Occupy London

On Thursday I took my Flip to Occupy London at St Paul’s and did this vid. I’ve heard radio pundits ask what it’s going to achieve. I think that people asking questions and establishing dialogue about what matters is not just a means to bring about change but is itself part of the change we want.

Occupy is significant because it is a spontaneous thing that is happening all over the world. It connects us. The protests before the invasion of Iraq were somewhat similar but those were protests against a particular action of an unjust system; this is a challenge to and a questioning of the whole system of global injustice.

A study by the World Institute for Development Economics Research at United Nations University reports that the richest 1% of adults alone owned 40% of global assets in the year 2000, and that the richest 10% of adults accounted for 85% of the world total. The bottom half of the world adult population owned barely 1% of global wealth.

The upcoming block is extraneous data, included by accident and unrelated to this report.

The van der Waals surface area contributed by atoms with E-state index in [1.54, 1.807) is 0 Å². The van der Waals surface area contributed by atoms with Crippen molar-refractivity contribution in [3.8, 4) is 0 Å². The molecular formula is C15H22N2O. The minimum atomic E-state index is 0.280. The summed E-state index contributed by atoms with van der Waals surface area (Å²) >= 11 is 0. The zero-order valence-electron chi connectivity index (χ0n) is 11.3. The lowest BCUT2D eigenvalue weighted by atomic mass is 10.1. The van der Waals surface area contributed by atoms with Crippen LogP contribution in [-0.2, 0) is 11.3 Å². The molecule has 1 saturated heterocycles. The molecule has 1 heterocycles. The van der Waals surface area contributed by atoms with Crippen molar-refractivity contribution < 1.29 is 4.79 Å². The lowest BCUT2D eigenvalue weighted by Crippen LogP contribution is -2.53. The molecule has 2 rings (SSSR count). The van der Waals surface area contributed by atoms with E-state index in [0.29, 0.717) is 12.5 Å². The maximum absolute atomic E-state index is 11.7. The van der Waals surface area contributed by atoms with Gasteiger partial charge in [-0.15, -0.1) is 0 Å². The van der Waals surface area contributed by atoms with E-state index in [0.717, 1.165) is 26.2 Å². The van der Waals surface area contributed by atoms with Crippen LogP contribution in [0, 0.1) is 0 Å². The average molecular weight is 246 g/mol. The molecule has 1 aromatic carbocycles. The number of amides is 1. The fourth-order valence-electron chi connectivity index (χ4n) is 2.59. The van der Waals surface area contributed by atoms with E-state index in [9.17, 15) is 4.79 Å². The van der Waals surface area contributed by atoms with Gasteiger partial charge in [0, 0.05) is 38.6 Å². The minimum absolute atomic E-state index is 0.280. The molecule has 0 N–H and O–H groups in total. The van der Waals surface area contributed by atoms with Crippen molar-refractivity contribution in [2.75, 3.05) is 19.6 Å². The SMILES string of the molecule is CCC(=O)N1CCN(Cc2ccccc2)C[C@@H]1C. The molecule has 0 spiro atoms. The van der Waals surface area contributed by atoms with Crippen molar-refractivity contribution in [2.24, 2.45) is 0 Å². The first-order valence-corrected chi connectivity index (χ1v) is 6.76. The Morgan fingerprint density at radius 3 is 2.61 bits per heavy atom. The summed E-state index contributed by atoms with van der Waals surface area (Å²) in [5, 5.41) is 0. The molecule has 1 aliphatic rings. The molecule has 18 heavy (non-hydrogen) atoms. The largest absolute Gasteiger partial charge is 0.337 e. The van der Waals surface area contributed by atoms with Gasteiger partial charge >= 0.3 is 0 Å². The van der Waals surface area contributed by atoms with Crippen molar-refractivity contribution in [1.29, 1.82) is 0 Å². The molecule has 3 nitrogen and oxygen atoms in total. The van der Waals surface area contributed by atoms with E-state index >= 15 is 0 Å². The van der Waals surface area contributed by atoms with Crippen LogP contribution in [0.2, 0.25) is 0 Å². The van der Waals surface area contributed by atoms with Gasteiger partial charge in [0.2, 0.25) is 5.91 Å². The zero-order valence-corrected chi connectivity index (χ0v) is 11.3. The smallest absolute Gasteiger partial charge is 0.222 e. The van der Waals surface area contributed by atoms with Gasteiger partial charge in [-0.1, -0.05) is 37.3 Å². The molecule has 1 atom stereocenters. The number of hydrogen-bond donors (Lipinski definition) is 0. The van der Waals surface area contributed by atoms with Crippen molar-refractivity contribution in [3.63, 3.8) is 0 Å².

As someone who has been an educator all my life I know that the most significant part of being an educator is getting learners to question, because without that ability to question and a commitment to doing so there is only acceptance of received knowledge whether that received knowledge is true or not. Occupy is questioning the status quo and from what I saw it’s do that in a very creative way. It will be interesting to observe the developing relationship between this world wide movement and the mainstream media and mainstream politics.